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tion of no movements, but what are easily perforined, and which contribute also to health and pleasure.

Physiologists were long perplexed to account, “ how parts supplied with NERVES could be insensible*; and how,

hesions ;

* In the INTRODUCTION of Vol. II. we proved, from the experiments of Haller, that the viscera were INSENSIBLE (vide page page xlvi), and PATHOLOGY also confirms this opinion. Hence ulcers of the lungs are attended with little or no pain, the heart has been pierced through, and corroded, the liver has been indurated, and stones have been found in the kidneys, without the patients complaining of more than faintings and want of health. Hence schirrous and ency sted tumours are so indolent, and life is prolonged for such a length of time under them.

The examinations of dead bodies, in the immense collections of BONETUS, MORGACNI, Lieutaud, and in a late work by the ingenious and indefatigable Dr. Baillie, furnishes ample evidence how frequently indeed fatal diseases are formed in the vital organs, and in the abdominal viscera; and how often these parts are consumed by collections of pus; tumours; water; ad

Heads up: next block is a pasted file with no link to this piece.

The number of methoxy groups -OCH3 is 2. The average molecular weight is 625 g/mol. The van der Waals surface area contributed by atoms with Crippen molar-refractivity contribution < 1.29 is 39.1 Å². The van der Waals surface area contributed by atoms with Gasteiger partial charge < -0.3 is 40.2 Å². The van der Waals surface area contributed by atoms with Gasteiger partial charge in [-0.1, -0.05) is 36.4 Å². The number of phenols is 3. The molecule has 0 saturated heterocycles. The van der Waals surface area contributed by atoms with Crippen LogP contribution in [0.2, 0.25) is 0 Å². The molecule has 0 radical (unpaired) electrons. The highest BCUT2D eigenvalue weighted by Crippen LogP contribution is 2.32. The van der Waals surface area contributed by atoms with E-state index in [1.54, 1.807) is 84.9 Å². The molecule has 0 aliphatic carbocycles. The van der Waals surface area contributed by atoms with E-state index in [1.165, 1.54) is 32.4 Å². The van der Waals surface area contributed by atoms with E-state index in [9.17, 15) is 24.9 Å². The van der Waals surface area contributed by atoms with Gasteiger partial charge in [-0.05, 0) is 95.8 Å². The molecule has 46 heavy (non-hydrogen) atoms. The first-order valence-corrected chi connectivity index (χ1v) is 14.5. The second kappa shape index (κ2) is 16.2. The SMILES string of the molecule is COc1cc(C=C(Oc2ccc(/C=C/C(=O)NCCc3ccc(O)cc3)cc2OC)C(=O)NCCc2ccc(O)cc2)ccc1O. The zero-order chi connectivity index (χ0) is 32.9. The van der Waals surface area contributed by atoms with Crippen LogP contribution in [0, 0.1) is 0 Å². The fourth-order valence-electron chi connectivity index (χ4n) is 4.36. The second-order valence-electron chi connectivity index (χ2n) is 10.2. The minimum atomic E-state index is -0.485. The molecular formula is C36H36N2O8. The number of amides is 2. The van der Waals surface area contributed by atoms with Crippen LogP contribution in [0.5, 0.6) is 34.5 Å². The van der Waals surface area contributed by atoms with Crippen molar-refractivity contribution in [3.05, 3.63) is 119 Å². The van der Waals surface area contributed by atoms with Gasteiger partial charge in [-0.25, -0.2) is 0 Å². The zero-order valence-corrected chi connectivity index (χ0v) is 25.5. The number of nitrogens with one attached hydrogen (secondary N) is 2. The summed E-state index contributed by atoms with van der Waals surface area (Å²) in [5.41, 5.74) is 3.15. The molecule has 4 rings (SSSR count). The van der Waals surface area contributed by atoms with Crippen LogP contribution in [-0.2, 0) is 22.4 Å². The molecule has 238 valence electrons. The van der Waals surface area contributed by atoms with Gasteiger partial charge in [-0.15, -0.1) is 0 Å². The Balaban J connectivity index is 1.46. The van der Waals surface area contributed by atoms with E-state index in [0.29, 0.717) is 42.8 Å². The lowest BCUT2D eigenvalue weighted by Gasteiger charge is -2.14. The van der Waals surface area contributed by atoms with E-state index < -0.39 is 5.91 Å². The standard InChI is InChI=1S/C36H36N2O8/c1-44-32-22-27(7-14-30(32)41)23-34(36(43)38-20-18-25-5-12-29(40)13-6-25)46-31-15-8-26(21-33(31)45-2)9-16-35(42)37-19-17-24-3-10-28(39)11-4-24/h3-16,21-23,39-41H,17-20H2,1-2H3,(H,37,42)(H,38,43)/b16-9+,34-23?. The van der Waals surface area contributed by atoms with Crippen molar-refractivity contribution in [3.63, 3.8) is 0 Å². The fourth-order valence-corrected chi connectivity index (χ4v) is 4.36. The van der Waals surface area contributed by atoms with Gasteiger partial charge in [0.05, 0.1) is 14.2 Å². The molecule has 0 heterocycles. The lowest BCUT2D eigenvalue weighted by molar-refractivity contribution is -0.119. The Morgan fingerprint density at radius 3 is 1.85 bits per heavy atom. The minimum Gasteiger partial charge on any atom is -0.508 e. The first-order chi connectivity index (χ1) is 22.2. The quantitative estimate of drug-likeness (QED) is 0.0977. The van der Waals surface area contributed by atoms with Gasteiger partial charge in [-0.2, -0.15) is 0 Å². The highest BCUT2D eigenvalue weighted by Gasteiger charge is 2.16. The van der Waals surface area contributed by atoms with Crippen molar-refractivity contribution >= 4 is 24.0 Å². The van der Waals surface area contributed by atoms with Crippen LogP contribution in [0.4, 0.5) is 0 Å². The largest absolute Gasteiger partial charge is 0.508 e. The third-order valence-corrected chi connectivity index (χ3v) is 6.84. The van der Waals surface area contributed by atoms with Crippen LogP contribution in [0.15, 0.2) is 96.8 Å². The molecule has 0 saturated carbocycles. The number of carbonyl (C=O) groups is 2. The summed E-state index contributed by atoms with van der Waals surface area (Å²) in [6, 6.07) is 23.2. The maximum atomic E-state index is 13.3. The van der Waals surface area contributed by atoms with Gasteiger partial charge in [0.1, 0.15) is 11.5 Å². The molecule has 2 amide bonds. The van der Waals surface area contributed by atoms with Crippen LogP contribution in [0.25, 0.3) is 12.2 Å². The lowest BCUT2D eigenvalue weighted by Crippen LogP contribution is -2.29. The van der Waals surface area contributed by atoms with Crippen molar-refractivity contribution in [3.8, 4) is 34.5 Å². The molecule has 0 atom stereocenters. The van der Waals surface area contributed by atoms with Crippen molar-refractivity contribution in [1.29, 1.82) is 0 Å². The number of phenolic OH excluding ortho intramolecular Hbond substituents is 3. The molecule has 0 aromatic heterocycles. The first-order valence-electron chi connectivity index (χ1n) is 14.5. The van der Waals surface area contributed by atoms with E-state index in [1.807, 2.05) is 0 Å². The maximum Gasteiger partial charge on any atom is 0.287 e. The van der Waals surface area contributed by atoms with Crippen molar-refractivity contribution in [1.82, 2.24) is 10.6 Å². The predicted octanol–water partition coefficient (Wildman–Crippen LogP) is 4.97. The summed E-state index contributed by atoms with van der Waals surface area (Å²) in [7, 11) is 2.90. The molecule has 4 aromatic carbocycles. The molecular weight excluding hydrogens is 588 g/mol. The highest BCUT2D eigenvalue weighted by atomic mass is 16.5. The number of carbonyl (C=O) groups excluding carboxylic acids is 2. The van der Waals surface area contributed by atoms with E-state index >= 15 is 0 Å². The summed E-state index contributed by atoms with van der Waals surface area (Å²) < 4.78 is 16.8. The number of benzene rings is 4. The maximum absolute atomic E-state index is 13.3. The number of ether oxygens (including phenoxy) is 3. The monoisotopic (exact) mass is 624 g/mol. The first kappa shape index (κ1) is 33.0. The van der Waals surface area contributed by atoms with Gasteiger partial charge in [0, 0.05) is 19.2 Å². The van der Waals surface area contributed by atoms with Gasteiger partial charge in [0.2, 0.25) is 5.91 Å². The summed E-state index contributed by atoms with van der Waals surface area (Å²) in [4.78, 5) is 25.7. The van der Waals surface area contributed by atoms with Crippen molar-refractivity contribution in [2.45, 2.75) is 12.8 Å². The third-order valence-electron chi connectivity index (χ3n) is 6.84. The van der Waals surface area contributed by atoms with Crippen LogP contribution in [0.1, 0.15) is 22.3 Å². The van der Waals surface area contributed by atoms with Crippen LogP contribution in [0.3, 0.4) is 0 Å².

&c. of which the practitioner had not the smallest suspicion. Too often indeed should we find, if the practice of opening dead bodies were more the custom, that those patients who have looked up to us for health have laboured under some fatal and incurable malady! That instead of DISEASED ACTION ;--he has DISEASED ORGANIZATION ;-incurable fcirrhosities ;-inaccesible and wide-extending abscesses ;--the heart and merabranes thickened by the fuffufion of coagulable lymph ;--parts tied together, and incapable of their juft action by adhesions ;-tubercles ;-+9neurisms; &c. &c. But what advantage, it will be said, shall we reap from such painful discoveries—but the mortification of knowing the impossibility of finding ade. quate remedies, and giving the relief expected from us.--Hold, is it not fomething, if this knowledge should prevent the practitioner from attempting imo posibilities